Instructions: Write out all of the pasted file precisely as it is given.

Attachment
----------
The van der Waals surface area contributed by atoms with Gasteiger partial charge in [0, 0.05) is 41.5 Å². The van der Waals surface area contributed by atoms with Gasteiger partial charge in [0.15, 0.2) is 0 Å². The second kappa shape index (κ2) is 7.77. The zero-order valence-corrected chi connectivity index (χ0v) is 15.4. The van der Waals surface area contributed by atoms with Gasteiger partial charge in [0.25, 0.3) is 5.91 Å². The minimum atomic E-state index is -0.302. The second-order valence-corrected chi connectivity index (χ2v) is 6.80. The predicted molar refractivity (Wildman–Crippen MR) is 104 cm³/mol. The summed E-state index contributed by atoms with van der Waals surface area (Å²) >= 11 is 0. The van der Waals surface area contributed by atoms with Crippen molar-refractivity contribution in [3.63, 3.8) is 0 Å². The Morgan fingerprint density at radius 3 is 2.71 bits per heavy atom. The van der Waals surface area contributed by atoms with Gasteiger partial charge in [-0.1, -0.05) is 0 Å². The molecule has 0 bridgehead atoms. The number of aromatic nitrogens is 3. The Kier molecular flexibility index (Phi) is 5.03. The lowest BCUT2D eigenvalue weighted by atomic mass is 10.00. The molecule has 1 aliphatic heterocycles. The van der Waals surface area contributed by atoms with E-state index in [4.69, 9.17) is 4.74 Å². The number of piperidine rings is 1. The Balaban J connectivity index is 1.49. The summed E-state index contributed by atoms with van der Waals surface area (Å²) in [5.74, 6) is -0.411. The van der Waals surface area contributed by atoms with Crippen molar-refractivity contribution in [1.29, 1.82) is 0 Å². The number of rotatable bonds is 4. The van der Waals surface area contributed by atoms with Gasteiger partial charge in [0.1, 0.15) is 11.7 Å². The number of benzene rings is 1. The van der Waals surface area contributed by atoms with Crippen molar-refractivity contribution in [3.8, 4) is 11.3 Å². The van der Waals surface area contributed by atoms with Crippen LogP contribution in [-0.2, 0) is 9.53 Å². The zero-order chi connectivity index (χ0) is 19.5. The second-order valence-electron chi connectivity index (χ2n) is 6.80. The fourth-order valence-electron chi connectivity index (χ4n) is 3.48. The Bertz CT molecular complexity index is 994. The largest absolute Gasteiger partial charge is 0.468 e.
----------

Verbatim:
The van der Waals surface area contributed by atoms with Gasteiger partial charge in [0, 0.05) is 41.5 Å². The van der Waals surface area contributed by atoms with Gasteiger partial charge in [0.15, 0.2) is 0 Å². The second kappa shape index (κ2) is 7.77. The zero-order valence-corrected chi connectivity index (χ0v) is 15.4. The van der Waals surface area contributed by atoms with Gasteiger partial charge in [0.25, 0.3) is 5.91 Å². The minimum atomic E-state index is -0.302. The second-order valence-corrected chi connectivity index (χ2v) is 6.80. The predicted molar refractivity (Wildman–Crippen MR) is 104 cm³/mol. The summed E-state index contributed by atoms with van der Waals surface area (Å²) >= 11 is 0. The van der Waals surface area contributed by atoms with Crippen molar-refractivity contribution in [3.63, 3.8) is 0 Å². The Morgan fingerprint density at radius 3 is 2.71 bits per heavy atom. The van der Waals surface area contributed by atoms with Gasteiger partial charge in [-0.1, -0.05) is 0 Å². The molecule has 0 bridgehead atoms. The number of aromatic nitrogens is 3. The Kier molecular flexibility index (Phi) is 5.03. The lowest BCUT2D eigenvalue weighted by atomic mass is 10.00. The molecule has 1 aliphatic heterocycles. The van der Waals surface area contributed by atoms with E-state index in [4.69, 9.17) is 4.74 Å². The number of piperidine rings is 1. The Balaban J connectivity index is 1.49. The summed E-state index contributed by atoms with van der Waals surface area (Å²) in [5.74, 6) is -0.411. The van der Waals surface area contributed by atoms with Crippen molar-refractivity contribution in [1.29, 1.82) is 0 Å². The number of rotatable bonds is 4. The van der Waals surface area contributed by atoms with Gasteiger partial charge in [0.1, 0.15) is 11.7 Å². The number of benzene rings is 1. The van der Waals surface area contributed by atoms with Crippen molar-refractivity contribution in [3.8, 4) is 11.3 Å². The van der Waals surface area contributed by atoms with Crippen LogP contribution in [-0.2, 0) is 9.53 Å². The zero-order chi connectivity index (χ0) is 19.5. The second-order valence-electron chi connectivity index (χ2n) is 6.80. The fourth-order valence-electron chi connectivity index (χ4n) is 3.48. The Bertz CT molecular complexity index is 994. The largest absolute Gasteiger partial charge is 0.468 e.